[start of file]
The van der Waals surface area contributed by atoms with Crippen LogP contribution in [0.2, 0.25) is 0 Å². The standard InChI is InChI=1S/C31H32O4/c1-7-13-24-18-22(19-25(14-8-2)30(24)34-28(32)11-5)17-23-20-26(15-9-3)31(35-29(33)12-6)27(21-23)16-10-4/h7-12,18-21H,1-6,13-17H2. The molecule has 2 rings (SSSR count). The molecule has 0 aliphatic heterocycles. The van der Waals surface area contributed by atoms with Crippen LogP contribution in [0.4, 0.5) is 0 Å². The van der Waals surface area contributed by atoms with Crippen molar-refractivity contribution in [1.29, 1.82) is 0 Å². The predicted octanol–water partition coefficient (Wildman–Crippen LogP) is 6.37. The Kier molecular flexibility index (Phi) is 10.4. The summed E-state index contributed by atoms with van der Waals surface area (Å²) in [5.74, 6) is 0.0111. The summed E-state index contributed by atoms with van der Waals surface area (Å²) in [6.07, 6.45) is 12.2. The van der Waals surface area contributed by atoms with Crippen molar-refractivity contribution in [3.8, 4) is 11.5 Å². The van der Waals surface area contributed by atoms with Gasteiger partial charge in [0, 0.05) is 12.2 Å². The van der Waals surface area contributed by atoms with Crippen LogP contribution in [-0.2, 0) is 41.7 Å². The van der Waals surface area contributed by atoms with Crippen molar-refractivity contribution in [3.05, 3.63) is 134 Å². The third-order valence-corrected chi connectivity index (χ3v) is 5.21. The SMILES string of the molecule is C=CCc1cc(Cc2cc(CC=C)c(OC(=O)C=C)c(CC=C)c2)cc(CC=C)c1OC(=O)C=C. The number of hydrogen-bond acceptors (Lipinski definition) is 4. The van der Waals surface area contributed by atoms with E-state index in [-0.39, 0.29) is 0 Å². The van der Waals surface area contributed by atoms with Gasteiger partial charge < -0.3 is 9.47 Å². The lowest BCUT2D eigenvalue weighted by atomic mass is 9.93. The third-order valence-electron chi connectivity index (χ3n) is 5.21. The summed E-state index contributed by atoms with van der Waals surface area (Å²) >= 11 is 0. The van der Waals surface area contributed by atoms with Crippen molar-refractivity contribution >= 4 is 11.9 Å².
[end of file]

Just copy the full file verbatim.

The van der Waals surface area contributed by atoms with Crippen LogP contribution in [0.2, 0.25) is 0 Å². The standard InChI is InChI=1S/C31H32O4/c1-7-13-24-18-22(19-25(14-8-2)30(24)34-28(32)11-5)17-23-20-26(15-9-3)31(35-29(33)12-6)27(21-23)16-10-4/h7-12,18-21H,1-6,13-17H2. The molecule has 2 rings (SSSR count). The molecule has 0 aliphatic heterocycles. The van der Waals surface area contributed by atoms with Crippen LogP contribution in [0.4, 0.5) is 0 Å². The van der Waals surface area contributed by atoms with Crippen molar-refractivity contribution in [1.29, 1.82) is 0 Å². The predicted octanol–water partition coefficient (Wildman–Crippen LogP) is 6.37. The Kier molecular flexibility index (Phi) is 10.4. The summed E-state index contributed by atoms with van der Waals surface area (Å²) in [5.74, 6) is 0.0111. The summed E-state index contributed by atoms with van der Waals surface area (Å²) in [6.07, 6.45) is 12.2. The van der Waals surface area contributed by atoms with Crippen molar-refractivity contribution in [3.8, 4) is 11.5 Å². The van der Waals surface area contributed by atoms with Gasteiger partial charge in [0, 0.05) is 12.2 Å². The van der Waals surface area contributed by atoms with Crippen LogP contribution in [-0.2, 0) is 41.7 Å². The van der Waals surface area contributed by atoms with Crippen molar-refractivity contribution in [3.05, 3.63) is 134 Å². The third-order valence-corrected chi connectivity index (χ3v) is 5.21. The SMILES string of the molecule is C=CCc1cc(Cc2cc(CC=C)c(OC(=O)C=C)c(CC=C)c2)cc(CC=C)c1OC(=O)C=C. The number of hydrogen-bond acceptors (Lipinski definition) is 4. The van der Waals surface area contributed by atoms with E-state index in [-0.39, 0.29) is 0 Å². The van der Waals surface area contributed by atoms with Gasteiger partial charge < -0.3 is 9.47 Å². The lowest BCUT2D eigenvalue weighted by atomic mass is 9.93. The third-order valence-electron chi connectivity index (χ3n) is 5.21. The summed E-state index contributed by atoms with van der Waals surface area (Å²) >= 11 is 0. The van der Waals surface area contributed by atoms with Crippen molar-refractivity contribution >= 4 is 11.9 Å².